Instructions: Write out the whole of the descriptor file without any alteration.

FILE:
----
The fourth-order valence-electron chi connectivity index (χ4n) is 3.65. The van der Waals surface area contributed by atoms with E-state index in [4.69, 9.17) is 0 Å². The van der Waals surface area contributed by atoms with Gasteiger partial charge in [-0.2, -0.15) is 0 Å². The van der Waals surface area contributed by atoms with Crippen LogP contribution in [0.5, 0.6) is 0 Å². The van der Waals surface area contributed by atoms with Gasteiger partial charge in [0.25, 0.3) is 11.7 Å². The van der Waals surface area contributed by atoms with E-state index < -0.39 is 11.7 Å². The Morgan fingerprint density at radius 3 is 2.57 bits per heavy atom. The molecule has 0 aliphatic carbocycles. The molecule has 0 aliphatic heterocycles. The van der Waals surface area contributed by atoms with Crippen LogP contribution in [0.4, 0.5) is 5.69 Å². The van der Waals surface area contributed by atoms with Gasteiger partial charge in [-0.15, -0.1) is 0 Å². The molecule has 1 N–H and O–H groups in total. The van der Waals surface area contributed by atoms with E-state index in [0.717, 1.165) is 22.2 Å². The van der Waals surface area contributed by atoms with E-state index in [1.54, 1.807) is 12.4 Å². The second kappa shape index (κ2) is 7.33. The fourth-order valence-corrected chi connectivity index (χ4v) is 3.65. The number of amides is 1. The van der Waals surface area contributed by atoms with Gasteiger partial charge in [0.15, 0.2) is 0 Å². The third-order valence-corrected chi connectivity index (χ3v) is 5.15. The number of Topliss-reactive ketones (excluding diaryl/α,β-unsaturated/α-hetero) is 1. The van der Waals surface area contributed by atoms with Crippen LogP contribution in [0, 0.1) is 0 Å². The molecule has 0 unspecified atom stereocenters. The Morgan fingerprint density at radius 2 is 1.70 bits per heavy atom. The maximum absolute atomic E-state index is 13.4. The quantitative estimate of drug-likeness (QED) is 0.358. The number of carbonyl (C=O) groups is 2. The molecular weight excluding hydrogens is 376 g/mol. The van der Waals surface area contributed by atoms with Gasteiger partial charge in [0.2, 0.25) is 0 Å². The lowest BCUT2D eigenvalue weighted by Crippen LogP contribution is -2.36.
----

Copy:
The fourth-order valence-electron chi connectivity index (χ4n) is 3.65. The van der Waals surface area contributed by atoms with E-state index in [4.69, 9.17) is 0 Å². The van der Waals surface area contributed by atoms with Gasteiger partial charge in [-0.2, -0.15) is 0 Å². The van der Waals surface area contributed by atoms with Crippen LogP contribution in [0.5, 0.6) is 0 Å². The van der Waals surface area contributed by atoms with Gasteiger partial charge in [0.25, 0.3) is 11.7 Å². The van der Waals surface area contributed by atoms with E-state index < -0.39 is 11.7 Å². The Morgan fingerprint density at radius 3 is 2.57 bits per heavy atom. The molecule has 0 aliphatic carbocycles. The molecule has 0 aliphatic heterocycles. The van der Waals surface area contributed by atoms with Crippen LogP contribution in [0.4, 0.5) is 5.69 Å². The van der Waals surface area contributed by atoms with Gasteiger partial charge in [-0.15, -0.1) is 0 Å². The molecule has 1 N–H and O–H groups in total. The van der Waals surface area contributed by atoms with E-state index in [0.717, 1.165) is 22.2 Å². The van der Waals surface area contributed by atoms with E-state index in [1.54, 1.807) is 12.4 Å². The second kappa shape index (κ2) is 7.33. The fourth-order valence-corrected chi connectivity index (χ4v) is 3.65. The number of amides is 1. The van der Waals surface area contributed by atoms with Gasteiger partial charge in [0.15, 0.2) is 0 Å². The third-order valence-corrected chi connectivity index (χ3v) is 5.15. The number of Topliss-reactive ketones (excluding diaryl/α,β-unsaturated/α-hetero) is 1. The van der Waals surface area contributed by atoms with Crippen LogP contribution in [0, 0.1) is 0 Å². The molecule has 0 unspecified atom stereocenters. The Morgan fingerprint density at radius 2 is 1.70 bits per heavy atom. The maximum absolute atomic E-state index is 13.4. The quantitative estimate of drug-likeness (QED) is 0.358. The number of carbonyl (C=O) groups is 2. The molecular weight excluding hydrogens is 376 g/mol. The van der Waals surface area contributed by atoms with Gasteiger partial charge in [0.2, 0.25) is 0 Å². The lowest BCUT2D eigenvalue weighted by Crippen LogP contribution is -2.36.